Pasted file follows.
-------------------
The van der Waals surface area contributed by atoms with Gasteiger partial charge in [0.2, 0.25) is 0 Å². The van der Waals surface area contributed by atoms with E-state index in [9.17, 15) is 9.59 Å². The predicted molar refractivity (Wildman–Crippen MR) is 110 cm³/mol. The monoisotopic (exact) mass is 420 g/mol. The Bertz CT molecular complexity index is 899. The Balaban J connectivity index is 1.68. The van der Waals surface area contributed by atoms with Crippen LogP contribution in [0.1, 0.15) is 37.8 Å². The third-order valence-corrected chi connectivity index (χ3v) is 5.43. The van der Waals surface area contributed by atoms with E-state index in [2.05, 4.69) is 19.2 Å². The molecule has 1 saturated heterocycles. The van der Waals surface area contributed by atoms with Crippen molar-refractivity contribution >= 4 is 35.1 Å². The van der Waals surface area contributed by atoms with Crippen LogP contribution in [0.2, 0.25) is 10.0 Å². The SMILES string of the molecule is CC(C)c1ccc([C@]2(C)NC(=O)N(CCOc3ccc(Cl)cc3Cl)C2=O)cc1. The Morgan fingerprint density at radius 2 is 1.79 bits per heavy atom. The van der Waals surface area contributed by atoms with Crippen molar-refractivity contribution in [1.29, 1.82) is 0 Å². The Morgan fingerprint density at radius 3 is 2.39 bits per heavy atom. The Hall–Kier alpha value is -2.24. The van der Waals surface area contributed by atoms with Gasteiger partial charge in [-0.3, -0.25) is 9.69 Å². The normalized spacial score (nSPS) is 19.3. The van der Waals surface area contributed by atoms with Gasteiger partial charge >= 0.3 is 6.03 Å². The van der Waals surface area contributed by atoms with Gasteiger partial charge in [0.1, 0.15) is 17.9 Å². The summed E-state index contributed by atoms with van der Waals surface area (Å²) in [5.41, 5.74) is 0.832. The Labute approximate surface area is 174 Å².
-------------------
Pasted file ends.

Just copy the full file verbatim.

The van der Waals surface area contributed by atoms with Gasteiger partial charge in [0.2, 0.25) is 0 Å². The van der Waals surface area contributed by atoms with E-state index in [9.17, 15) is 9.59 Å². The predicted molar refractivity (Wildman–Crippen MR) is 110 cm³/mol. The monoisotopic (exact) mass is 420 g/mol. The Bertz CT molecular complexity index is 899. The Balaban J connectivity index is 1.68. The van der Waals surface area contributed by atoms with Crippen LogP contribution in [0.1, 0.15) is 37.8 Å². The third-order valence-corrected chi connectivity index (χ3v) is 5.43. The van der Waals surface area contributed by atoms with E-state index in [2.05, 4.69) is 19.2 Å². The molecule has 1 saturated heterocycles. The van der Waals surface area contributed by atoms with Crippen molar-refractivity contribution >= 4 is 35.1 Å². The van der Waals surface area contributed by atoms with Crippen LogP contribution in [0.2, 0.25) is 10.0 Å². The SMILES string of the molecule is CC(C)c1ccc([C@]2(C)NC(=O)N(CCOc3ccc(Cl)cc3Cl)C2=O)cc1. The Morgan fingerprint density at radius 2 is 1.79 bits per heavy atom. The van der Waals surface area contributed by atoms with Crippen molar-refractivity contribution in [1.29, 1.82) is 0 Å². The Morgan fingerprint density at radius 3 is 2.39 bits per heavy atom. The Hall–Kier alpha value is -2.24. The van der Waals surface area contributed by atoms with Gasteiger partial charge in [-0.3, -0.25) is 9.69 Å². The normalized spacial score (nSPS) is 19.3. The van der Waals surface area contributed by atoms with Gasteiger partial charge >= 0.3 is 6.03 Å². The van der Waals surface area contributed by atoms with Gasteiger partial charge in [0.1, 0.15) is 17.9 Å². The summed E-state index contributed by atoms with van der Waals surface area (Å²) in [5.41, 5.74) is 0.832. The Labute approximate surface area is 174 Å².